The resulting dripped and pooled forms were interesting enough for my great-grandmother, and then my grandmother, to save in a drawer for a hundred years. I’ve had them on the bookshelf for a couple of years now, trying to think of what to do with them. Mostly, I just look at them and think about these people who kept these things. Sometimes I think about trying to photograph them better.

Obviously, if asked, I would install gargantuan replicas of them on the plaza of the Seagram Building. I’m not naive.

Previously, related; Vera’s Rocks

Brigham Morris Young, son of one Mormon prophet and son-in-law of another, dressed as his operatic alter ego, Madam Pattirini, for a concert at the Sugar House Ward, Salt Lake City, c. 1901

With news that at least two of the five victims of the Colorado Springs terrorist attack on Club Q were trans, and that the shooter, apprehended by patrons of the gay club he attacked, is a member of the LDS Church, it’s important to note the impact of the Church’s own positions and rhetoric in stoking anti-LGBTQ hatred and violence among its members, and as part of an increasingly extremist network of right-wing religio-political groups around the world.

Whatever progress and enlightenment it has achieved, the LDS Church and its constituent communities are far too often a source of bigotry and pain and an unsafe space for queer members. And the Church’s treatment of trans members is even worse.

When one Church leader–a cousin, fwiw–quotes another calling for “musket fire” in defense of the Church’s anti-LGBTQ policies, and when racist, misogynistic, and homophobic harassment by extremist members goes unchecked, even unmentioned, the Church should recognize the impact this has: and that includes stoking the murderous violence that one member unleashed last weekend on his queer neighbors. It’s not as if the guy had to be a zealot hanging on every word; in this case, he apparently was not, but was raised up in it. And then he found more hate to reinforce and build on what he’d absorbed.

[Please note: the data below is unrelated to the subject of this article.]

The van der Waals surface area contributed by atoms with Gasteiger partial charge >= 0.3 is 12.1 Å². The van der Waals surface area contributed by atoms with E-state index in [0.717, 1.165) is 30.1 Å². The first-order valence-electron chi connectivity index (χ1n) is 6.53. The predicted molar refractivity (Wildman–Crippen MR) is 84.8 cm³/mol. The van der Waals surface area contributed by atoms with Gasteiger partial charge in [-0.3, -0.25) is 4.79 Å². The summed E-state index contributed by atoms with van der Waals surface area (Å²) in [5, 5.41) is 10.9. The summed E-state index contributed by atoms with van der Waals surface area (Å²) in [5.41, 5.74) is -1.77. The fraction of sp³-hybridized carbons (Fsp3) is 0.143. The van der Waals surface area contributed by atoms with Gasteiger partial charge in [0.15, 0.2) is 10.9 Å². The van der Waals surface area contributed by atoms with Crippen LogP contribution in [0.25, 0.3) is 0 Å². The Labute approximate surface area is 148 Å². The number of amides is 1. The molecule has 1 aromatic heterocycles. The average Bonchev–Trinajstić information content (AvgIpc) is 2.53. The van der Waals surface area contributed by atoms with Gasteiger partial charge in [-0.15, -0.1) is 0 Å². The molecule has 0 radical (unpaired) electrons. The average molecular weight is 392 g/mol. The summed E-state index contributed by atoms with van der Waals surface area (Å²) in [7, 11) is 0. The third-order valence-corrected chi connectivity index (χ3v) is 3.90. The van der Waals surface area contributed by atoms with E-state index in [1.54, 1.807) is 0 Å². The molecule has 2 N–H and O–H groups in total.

The point is, the organization that should be fostering love is seeding bigotry and lending credence to active agents of violence against LGBTQ people.

Joan Didion’s Mantle

Lot 50: Group of Shells and Beach Pebbles, from the Estate of Joan Didion, image: stairgalleries

Let’s for a moment say we won’t even think about the money. If that seems hard, just imagine that someone donated $7,000 to Parkinson’s research and Sacramento women’s college writing scholarships, and in return, rather than public recognition and a tax deduction, they received Group of Shells and Beach Pebbles.

And then they paid $1,960 to a Hudson Valley auction house to warrant that these “approximately 26” shells and rocks–there are, in fact, 32 shells, 17 rocks, and one item whose rock-or-shell nature I could not determine in the auction house’s display photo–that “[t]his group of shells decorated the fireplace mantle in [Joan] Didion’s living room.”

The Mantle Does Hold: the flagship image for the sale of Joan Didion’s belongings at Stair Galleries, as promoted on architecturaldigest.com
Continue reading “Joan Didion’s Mantle”

Garbage Can van Lieshout

Atelier van Lieshout, Untitled (Litter Bin), 1991, fiberglass, 35 x 30 x 30 cm, image: christie’s ams

Before he designed a slave city or declared a pier in Rotterdam as his own anarcho-utopian country, Joep van Lieshout got attention for his brutalist/minimalist fiberglass sculptures shaped like furniture, plumbing fixtures, and architecture. It rarely comes to the market.

But lo, here is a 1991 work, Untitled (Litter Bin), being auctioned at Christie’s Amsterdam. I’d call it a great start.

Did Brian Eno Really Piss In Duchamp’s Fountain?

Brian Eno lecturing at MoMA on October 23, 1990 as part of a performance series organized by RoseLee Goldberg for “High/Low”

The NY Times Magazine’s interview with Brian Eno brings back his story about pissing in Marcel Duchamp’s Fountain. It’s a story Eno’s told many times. Every time it gets retold, there’s an air of incredulity; because it sounds fake as hell.

The clearest, widely available version of the story has been from when he told it to designer Ron Arad in 1993. That’s on YouTube [at around 17 minutes]. He was specifically, asked: “Have you really used the Fountain?” Eno laughs. “Yes, yes, that was a really good story.” He then mis-tells the history of Fountain, and Duchamp’s concept of Readymades, and misses the point that Fountain is not one ancient, auratic urinal, but is actually an edition of eight, plus several others.

Screenshot of Brian Eno in, as if it needed to be said, a 1993 interview for French TV